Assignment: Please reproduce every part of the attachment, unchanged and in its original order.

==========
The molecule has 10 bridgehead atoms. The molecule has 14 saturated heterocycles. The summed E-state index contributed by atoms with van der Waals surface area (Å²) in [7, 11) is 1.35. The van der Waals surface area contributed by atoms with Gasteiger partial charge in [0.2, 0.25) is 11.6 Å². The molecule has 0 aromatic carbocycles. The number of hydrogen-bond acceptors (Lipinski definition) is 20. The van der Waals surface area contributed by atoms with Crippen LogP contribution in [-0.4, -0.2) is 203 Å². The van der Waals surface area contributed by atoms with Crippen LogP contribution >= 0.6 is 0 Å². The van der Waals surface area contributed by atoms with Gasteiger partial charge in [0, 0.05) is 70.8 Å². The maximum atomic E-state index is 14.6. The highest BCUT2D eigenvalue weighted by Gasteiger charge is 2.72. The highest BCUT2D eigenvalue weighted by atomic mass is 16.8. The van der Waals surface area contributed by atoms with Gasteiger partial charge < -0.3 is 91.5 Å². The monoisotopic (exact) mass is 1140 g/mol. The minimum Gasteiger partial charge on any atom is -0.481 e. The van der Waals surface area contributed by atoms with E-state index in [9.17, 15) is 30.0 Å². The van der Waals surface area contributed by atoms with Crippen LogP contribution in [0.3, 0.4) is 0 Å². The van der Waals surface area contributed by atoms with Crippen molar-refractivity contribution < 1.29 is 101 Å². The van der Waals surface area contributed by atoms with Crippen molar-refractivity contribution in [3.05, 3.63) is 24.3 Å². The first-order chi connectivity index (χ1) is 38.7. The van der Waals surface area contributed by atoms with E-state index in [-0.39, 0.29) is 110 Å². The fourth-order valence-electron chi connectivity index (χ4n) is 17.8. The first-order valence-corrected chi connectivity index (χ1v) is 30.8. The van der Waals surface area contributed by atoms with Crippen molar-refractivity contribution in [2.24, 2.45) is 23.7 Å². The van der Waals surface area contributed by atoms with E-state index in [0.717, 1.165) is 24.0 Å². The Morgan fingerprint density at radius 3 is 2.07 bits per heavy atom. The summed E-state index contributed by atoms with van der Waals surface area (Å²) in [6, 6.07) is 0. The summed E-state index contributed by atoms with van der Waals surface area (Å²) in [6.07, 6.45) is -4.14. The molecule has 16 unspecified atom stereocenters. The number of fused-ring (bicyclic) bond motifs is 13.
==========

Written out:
The molecule has 10 bridgehead atoms. The molecule has 14 saturated heterocycles. The summed E-state index contributed by atoms with van der Waals surface area (Å²) in [7, 11) is 1.35. The van der Waals surface area contributed by atoms with Gasteiger partial charge in [0.2, 0.25) is 11.6 Å². The molecule has 0 aromatic carbocycles. The number of hydrogen-bond acceptors (Lipinski definition) is 20. The van der Waals surface area contributed by atoms with Crippen LogP contribution in [-0.4, -0.2) is 203 Å². The van der Waals surface area contributed by atoms with Crippen LogP contribution >= 0.6 is 0 Å². The van der Waals surface area contributed by atoms with Gasteiger partial charge in [0, 0.05) is 70.8 Å². The maximum atomic E-state index is 14.6. The highest BCUT2D eigenvalue weighted by Gasteiger charge is 2.72. The highest BCUT2D eigenvalue weighted by atomic mass is 16.8. The van der Waals surface area contributed by atoms with Gasteiger partial charge < -0.3 is 91.5 Å². The monoisotopic (exact) mass is 1140 g/mol. The minimum Gasteiger partial charge on any atom is -0.481 e. The van der Waals surface area contributed by atoms with E-state index in [9.17, 15) is 30.0 Å². The van der Waals surface area contributed by atoms with Crippen LogP contribution in [0.3, 0.4) is 0 Å². The van der Waals surface area contributed by atoms with Crippen molar-refractivity contribution < 1.29 is 101 Å². The van der Waals surface area contributed by atoms with Crippen molar-refractivity contribution in [3.05, 3.63) is 24.3 Å². The first-order chi connectivity index (χ1) is 38.7. The van der Waals surface area contributed by atoms with E-state index in [-0.39, 0.29) is 110 Å². The fourth-order valence-electron chi connectivity index (χ4n) is 17.8. The first-order valence-corrected chi connectivity index (χ1v) is 30.8. The van der Waals surface area contributed by atoms with Crippen molar-refractivity contribution in [2.24, 2.45) is 23.7 Å². The van der Waals surface area contributed by atoms with E-state index in [0.717, 1.165) is 24.0 Å². The Morgan fingerprint density at radius 3 is 2.07 bits per heavy atom. The summed E-state index contributed by atoms with van der Waals surface area (Å²) in [6, 6.07) is 0. The summed E-state index contributed by atoms with van der Waals surface area (Å²) in [6.07, 6.45) is -4.14. The molecule has 16 unspecified atom stereocenters. The number of fused-ring (bicyclic) bond motifs is 13.